I would sit down to write a section I knew well. I knew what Marian said and how Robin rebutted. I knew what insinuations Sir Guy would make and the tactful way that Marian would avoid his advances. I thought it would be an easy transfer, but it was not. All I knew was the dialogue, I knew none of the narration that would make the transitions to get me from one concept to the next.

Part of my wanted to just throw down every line spoken by the character and forget about the rest of the book, but that didn’t work either. I’m still not a hundred percent why; it should be a seamless transition from mind to page, but my guess is that having worked out every word and detail of dialogue out before hand hampered my freedom to explore, and thus to write.

My new plan will be to continue to utilize my love of play-acting as a way of helping me create a story line and explore my character’s voice, but to stop rehearsing it once I have a sequence and outline planned out. That way I can play around but not be paralyzed.

The Internet is a Great Tool and a Great Distraction

(or a more honest way of putting it…I’m a social media addict)

This is obvious, right? I knew it before, but the truth of it really came home to me when I was trying to focus on writing my new novel Mercy and Justice. It was too easy to be distracted by Twitter and Facebook. Sometimes I would set a timer on my phone for twenty minutes to see how many words I could get written in that time, which would help me focus…until the timer beeped, then back to twitter I went! As if I really needed to check it every twenty minutes of my life….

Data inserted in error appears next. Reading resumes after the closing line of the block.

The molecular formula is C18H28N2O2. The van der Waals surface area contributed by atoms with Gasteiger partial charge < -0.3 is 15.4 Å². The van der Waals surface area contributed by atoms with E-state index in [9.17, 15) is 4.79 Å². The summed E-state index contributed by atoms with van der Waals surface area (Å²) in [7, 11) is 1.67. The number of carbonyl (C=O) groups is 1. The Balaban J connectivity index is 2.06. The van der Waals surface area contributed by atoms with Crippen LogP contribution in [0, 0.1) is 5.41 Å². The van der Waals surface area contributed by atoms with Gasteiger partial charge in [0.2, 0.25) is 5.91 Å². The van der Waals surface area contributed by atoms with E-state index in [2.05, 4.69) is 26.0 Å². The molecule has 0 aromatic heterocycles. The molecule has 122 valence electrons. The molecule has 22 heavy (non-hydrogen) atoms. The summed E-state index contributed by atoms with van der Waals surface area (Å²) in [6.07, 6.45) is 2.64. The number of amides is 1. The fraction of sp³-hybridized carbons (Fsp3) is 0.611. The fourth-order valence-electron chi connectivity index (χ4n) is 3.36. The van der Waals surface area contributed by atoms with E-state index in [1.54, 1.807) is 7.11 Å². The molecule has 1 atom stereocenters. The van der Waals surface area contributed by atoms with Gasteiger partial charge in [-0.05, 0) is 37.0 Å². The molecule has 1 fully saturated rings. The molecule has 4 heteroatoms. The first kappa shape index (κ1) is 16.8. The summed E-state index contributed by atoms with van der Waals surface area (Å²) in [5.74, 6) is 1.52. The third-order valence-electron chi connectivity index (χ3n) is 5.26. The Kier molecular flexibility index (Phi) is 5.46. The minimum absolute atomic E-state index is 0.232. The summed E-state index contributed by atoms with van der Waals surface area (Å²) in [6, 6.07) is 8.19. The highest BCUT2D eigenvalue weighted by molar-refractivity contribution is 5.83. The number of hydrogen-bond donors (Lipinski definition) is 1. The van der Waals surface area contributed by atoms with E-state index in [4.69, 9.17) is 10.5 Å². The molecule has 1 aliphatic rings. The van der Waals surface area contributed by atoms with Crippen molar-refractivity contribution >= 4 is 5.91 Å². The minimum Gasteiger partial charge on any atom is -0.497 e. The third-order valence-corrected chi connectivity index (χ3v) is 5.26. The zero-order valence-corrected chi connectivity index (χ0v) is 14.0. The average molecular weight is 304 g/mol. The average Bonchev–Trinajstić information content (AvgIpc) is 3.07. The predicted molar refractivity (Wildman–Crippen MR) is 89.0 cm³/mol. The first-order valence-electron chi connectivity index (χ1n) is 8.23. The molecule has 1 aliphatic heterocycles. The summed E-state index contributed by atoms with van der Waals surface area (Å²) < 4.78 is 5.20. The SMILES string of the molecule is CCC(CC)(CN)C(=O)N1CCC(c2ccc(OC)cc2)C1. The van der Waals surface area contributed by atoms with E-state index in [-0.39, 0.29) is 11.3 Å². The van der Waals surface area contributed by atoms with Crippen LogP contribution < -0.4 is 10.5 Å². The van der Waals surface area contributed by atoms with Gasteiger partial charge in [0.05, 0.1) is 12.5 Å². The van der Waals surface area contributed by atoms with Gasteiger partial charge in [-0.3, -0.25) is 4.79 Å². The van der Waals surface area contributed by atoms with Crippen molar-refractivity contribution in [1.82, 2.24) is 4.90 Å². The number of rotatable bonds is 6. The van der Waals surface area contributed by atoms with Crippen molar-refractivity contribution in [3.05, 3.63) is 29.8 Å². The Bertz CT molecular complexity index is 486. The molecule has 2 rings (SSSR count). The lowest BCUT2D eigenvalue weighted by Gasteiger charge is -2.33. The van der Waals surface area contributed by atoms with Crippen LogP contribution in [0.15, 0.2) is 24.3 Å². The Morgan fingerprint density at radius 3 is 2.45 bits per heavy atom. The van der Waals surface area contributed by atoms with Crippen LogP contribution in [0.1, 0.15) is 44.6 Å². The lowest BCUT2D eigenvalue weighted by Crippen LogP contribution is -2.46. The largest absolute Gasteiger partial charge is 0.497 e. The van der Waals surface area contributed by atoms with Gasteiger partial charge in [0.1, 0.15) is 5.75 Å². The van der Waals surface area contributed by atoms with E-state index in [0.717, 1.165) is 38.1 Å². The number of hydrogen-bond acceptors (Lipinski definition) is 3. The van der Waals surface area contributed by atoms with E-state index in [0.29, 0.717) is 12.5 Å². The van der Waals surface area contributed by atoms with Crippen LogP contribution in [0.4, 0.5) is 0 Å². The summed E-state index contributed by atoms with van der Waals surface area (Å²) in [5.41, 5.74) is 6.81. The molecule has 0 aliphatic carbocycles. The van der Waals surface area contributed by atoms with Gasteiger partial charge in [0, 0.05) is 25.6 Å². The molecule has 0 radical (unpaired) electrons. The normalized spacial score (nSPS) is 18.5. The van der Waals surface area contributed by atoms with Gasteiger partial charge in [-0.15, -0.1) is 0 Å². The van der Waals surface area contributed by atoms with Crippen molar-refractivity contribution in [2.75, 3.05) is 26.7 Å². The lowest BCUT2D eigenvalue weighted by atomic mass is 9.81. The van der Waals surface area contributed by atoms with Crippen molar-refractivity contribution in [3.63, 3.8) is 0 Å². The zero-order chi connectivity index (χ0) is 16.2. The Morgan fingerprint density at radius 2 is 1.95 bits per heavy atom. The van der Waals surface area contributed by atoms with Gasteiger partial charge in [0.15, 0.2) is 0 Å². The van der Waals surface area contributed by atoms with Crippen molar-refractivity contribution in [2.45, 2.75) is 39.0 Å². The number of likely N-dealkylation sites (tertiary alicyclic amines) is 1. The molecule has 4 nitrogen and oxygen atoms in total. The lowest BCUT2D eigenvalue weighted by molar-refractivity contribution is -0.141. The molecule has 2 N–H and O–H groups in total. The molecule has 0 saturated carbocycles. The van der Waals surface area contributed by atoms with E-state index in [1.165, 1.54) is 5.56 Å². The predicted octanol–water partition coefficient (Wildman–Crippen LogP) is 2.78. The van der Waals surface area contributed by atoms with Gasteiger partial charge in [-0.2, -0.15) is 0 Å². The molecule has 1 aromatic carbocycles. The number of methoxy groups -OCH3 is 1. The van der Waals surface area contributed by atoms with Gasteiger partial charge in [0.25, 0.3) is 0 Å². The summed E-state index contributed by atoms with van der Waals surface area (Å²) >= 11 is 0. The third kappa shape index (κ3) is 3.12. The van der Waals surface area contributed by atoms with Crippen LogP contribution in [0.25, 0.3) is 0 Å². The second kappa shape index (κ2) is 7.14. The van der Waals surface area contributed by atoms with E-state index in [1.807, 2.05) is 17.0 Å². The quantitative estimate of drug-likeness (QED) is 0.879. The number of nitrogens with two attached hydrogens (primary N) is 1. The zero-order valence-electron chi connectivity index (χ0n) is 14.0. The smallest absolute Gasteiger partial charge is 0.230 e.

I eventually realized that I was addicted to notifications and mentions, tweets and retweets, likes and shares. This ties back into my drive to make sure every one realizes I am superwoman. If I tweet something, or post something, I check compulsively to see if people have liked it, as if the number of twitter hearts and Facebook thumbs up defines my value.

Realizing this and seeing the amount of time that was taken away from writing my novel prompted me to install some apps on my phone and my computer to block Twitter, Facebook and e-mail at certain times in the day when I should be doing other things. I’m still tweaking these blocks, but I can already see how it has helped me reduce my social media time.

Dedication and Discipline go a Long Way

The great advantage to something like Nanowrimo is that it gives you a goal of writing so many words every day. I plan to take that challenge with me into the new year as I will be participating in the 365K word club, with the goal of writing 1,000 words every day, whether that be on a novel, blog post, or play.

Looking Forward

Before Nanowrimo started, I sat down and wrote a five year plan for writing or revising and publishing the four novels, two adaptations, and three original plays that I currently have planned out. This means that in 2016 I will not participate in Nanowrimo, as I expect to be polishing up Mercy and Justice so it can be submitted for publication and working on revising play adaptations I’ve previously done.

I enjoyed the Nanowrimo experience and learned a lot about myself and my craft. I’m looking forward to continuing to work on my writing while pursing freedom from using my writing, or my acting, or my drawing, or my appearance, or my house as a way of validating myself. In Jesus, I am enough. Honestly, that right there is the biggest lesson I need to learn.